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Chile Gómez

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Jose Luis Gomez Gonzales
also known as Jose Luis Gomez Rodriguez

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Biographical Information[edit]

Chile Gomez was a 21-year-old student when he broke into professional baseball as a sub for the Tampico Lightermen and caught the attention of Homobono Márquez. The Mexican League statistics for his first couple of seasons are unavailable. In 1933, Gomez hit .258/~.326/.361 for the Beckley Black Knights and led Middle Atlantic League second basemen in both errors (42) and double plays (76). He was also hit by a MAL-high 21 pitches. Oddly, for the 17 Mexican seasons for which we have data, he was only hit by 14 pitches total. In 1934, Chile hit only .225 for Beckley and .216 with the Bartlesville Reds. By 1935, Gomez was in the majors at age 26, becoming the second Mexican native in Major League Baseball, following Mel Almada by just two years. He hit .230/.285/.243 for the Philadelphia Phillies, for an unimpressive 38 OPS+. He returned in 1936, with similar results - .232/.265/.250 with five extra-base hits in 332 AB, splitting his time between second and short.

He batted .230/~.321/.309 for the 1937 Jersey City Giants then returned to Mexico with the Electricistas del Necaxa, hitting .269/~.345/.385. In 1938, Chile batted .267/~.337/.314 for the Veracruz Eagle. He split 1939 between Veracruz and Cordoba and put up a .303/~.350/.421 line. In 1940, Jose Luis hit .242/~.345/.324 for the Monterrey Industrials. The impressive part was that he held onto a starting job when most native Mexicans lost them in favor of American players. Joe Naranjo, Quincy Trouppe and Sammy Bankhead were among the foreigners on Monterrey's infield. In a offense-high league, Gomez remained one of the weakest threats around.

In 1941, Gomez hit .264/~.333/.324 for the Industrials. He also managed the Mexican national team in the 1941 Amateur World Series, taking the Bronze. He joined the Washington Senators in 1942 and tripled off Lefty Gomez on Opening Day but overall batted just .192/.280/.274 for Washington, ending his major league career at .226/.274/.250 in 627 AB. He spent most of the year with the Chattanooga Lookouts, batting .281. Returning to Mexico with the Puebla Parrots, he hit .326/~.408/.453 in 20 contests.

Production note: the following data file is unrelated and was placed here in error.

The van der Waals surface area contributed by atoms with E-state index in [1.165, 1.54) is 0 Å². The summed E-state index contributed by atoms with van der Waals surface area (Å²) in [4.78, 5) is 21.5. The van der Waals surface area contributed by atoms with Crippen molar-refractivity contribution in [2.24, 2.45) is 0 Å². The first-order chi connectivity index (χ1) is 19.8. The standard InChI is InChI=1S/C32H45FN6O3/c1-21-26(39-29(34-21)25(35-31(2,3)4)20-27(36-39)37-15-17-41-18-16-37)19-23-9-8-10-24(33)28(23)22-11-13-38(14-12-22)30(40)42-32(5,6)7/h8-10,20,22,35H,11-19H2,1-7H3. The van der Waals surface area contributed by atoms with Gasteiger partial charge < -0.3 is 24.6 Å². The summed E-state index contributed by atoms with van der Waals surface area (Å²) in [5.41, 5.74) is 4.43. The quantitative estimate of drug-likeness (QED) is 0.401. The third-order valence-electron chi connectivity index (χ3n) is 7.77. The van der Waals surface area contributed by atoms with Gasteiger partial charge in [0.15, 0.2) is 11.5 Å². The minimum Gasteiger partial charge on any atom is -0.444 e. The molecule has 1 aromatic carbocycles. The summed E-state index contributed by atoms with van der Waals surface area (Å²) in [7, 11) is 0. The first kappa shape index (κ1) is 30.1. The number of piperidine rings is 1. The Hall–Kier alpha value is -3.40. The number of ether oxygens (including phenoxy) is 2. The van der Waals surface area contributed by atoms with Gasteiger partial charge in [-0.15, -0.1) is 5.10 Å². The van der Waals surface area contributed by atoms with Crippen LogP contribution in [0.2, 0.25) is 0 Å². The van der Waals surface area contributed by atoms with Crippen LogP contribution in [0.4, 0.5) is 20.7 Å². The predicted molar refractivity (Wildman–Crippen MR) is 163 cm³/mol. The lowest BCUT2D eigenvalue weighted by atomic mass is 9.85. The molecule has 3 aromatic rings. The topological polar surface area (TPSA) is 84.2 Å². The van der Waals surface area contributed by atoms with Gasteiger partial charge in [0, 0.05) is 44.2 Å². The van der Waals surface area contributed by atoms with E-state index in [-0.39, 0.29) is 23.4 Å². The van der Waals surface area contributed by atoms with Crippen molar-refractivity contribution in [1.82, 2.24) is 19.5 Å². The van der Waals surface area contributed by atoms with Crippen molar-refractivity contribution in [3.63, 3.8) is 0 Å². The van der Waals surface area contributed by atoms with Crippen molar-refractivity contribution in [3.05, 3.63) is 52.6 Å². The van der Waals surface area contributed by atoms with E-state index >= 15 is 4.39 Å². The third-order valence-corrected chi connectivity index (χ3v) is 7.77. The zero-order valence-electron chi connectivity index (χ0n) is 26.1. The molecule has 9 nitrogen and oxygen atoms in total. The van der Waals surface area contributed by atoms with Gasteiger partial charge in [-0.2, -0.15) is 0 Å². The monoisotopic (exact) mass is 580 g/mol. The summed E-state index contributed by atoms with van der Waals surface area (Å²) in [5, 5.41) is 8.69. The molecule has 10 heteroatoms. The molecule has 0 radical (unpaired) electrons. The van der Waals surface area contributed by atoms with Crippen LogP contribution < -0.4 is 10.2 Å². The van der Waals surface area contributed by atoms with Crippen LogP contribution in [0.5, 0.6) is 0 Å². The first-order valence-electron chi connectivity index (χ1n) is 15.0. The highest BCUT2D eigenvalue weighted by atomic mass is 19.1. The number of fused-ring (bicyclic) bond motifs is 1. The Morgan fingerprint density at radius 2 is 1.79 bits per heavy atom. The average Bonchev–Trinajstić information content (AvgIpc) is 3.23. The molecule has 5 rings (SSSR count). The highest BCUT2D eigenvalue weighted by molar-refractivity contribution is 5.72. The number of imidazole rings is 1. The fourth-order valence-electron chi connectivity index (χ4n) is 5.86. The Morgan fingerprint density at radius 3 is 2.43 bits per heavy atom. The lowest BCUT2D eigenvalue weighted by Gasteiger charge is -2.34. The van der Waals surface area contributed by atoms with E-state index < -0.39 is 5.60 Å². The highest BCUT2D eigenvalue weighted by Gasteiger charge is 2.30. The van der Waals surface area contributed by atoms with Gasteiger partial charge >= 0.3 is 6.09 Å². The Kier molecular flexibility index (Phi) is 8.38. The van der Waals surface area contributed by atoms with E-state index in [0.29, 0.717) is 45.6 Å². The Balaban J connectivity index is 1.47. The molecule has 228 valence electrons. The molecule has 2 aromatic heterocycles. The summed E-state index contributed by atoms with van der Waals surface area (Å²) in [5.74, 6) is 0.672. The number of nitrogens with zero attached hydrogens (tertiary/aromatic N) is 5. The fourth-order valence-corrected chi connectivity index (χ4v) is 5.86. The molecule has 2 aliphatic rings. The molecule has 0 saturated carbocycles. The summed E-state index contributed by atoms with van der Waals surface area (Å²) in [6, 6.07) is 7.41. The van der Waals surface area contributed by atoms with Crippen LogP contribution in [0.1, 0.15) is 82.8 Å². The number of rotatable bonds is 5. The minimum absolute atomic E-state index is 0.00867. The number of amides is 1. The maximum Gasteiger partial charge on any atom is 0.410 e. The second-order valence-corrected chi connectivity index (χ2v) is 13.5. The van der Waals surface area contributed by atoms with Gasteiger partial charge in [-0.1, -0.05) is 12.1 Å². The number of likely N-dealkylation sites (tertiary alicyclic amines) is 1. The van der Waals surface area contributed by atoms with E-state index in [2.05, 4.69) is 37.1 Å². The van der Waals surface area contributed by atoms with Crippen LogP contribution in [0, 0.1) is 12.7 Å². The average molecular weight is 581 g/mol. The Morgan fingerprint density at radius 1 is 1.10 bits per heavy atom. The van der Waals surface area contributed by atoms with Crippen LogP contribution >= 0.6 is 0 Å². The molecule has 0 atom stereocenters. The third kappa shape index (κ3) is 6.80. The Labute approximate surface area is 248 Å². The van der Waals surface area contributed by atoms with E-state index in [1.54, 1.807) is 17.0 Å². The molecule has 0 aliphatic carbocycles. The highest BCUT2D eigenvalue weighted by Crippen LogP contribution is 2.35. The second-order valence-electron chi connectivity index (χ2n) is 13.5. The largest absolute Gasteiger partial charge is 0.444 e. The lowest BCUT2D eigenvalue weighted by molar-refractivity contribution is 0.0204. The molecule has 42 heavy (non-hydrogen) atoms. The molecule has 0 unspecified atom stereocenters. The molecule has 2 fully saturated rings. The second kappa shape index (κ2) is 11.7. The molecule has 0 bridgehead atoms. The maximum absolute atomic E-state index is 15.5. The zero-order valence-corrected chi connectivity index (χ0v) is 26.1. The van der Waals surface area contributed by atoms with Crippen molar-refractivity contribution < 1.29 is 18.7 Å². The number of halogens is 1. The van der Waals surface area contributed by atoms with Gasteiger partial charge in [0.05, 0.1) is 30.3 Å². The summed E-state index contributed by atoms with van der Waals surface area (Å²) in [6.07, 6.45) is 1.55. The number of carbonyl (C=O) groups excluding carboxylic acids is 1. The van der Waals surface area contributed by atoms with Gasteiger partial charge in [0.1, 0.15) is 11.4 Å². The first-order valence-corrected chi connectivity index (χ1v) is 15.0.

1943 had Chile playing for the Mexico City Red Devils, hitting .264/~.319/.324. He got the decisive hit to win a 1-0 game in a duel between Alfonso Ramirez and Daniel Rios. Fans lifted Gomez and Ramirez onto their shoulders and paraded them through downtown Mexico City, the only time such an event has happened in LMB history.

In 1944, Gomez hit .291/~.346/.356 for Veracruz with 8 triples. He managed the Mexican national team to a Silver Medal in the 1944 Amateur World Series. He had another 8 for Veracruz in 1945 in a career year at .313/~.361/.422; he had his best LMB seasons in runs (67), doubles (20), hits (120), homers (2), average and slugging. Veracruz became the first stop where he stayed three years as he hit .258/~.312/.307 for the 1946 club, the year that major leaguers came to Mexico to compete. He hit .408/~.525/.429 in a brief stay with the Havana Cubans.

In 1947, the 38-year-old veteran had a .232/~.333/.307 year for Veracruz. In 1948, he split the year between Veracruz and Tampico and hit .338/~.411/.426 in a partial season (62 games) for his best rate-stat season. In 1949, he hit .279/~.363/.330 for the San Luis Potosi Cactus Pear Growers. Returning to San Luis Potosi for the 1950 campaign at age 41, he hit .264/~.373/.345. He played three more years, missing 1952, getting another 94 AB. In 3,342 AB in Mexico from 1937 onwards, he hit .278/~.343/.350 with only 240 strikeouts.

Gomez also was employed as the manager of Monterey, San Luis Potosi, Tampico and Puebla at some point. He was selected for the Salon de la Fama in 1971. He was elected to the Latino Baseball Hall of Fame as part of its 2011 class.

Year-by-Year Managerial Record[edit]

Year Team League Record Finish Playoffs Notes
1940 Monterrey Industrials Mexican League 52-41 3rd none
1941 Monterrey Industrials Mexican League 43-59 6th none
1942 Pericos de Puebla Mexican League -- -- replaced by Guillermo Ornelas
1943 Diablos Rojos del Mexico Mexican League 38-51 6th none
1946 Azules de Veracruz Mexican League -- -- replaced Mickey Owen
replaced by Jorge Pasquel
1947 Azules de Veracruz Mexican League -- -- replaced by Red Steiner
1948 Alijadores de Tampico Mexican League 34-33 -- Team disbanded
1949 Tuneros de San Luis Mexican League 41-44 6th
1950 Tuneros de San Luis Mexican League 43-41 5th
1951 Tuneros de San Luis Mexican League 42-42 5th Lost League Finals
1953 Diablos Rojos del Mexico Mexican League 32-39 4th none
1957 Aguascalientes Tigres Central Mexican League 6th none replaced Armando Flores on July 4
1960 Diablos Rojos del Mexico Mexican League -- -- replaced by Chero Mayer on August 24

Sources: Viva Beisbol newsletter by Bruce Baskin (August 2006 edition), The Mexican League: Comprehensive Player Statistics by Pedro Treto Cisneros, 1934 Spalding Guide, Pat Doyle's Professional Baseball Player Database, The International League: Year-by-Year Statistics by Marshall Wright, The Pride of Havana by Roberto Gonzalez Ecchevarria

Related Sites[edit]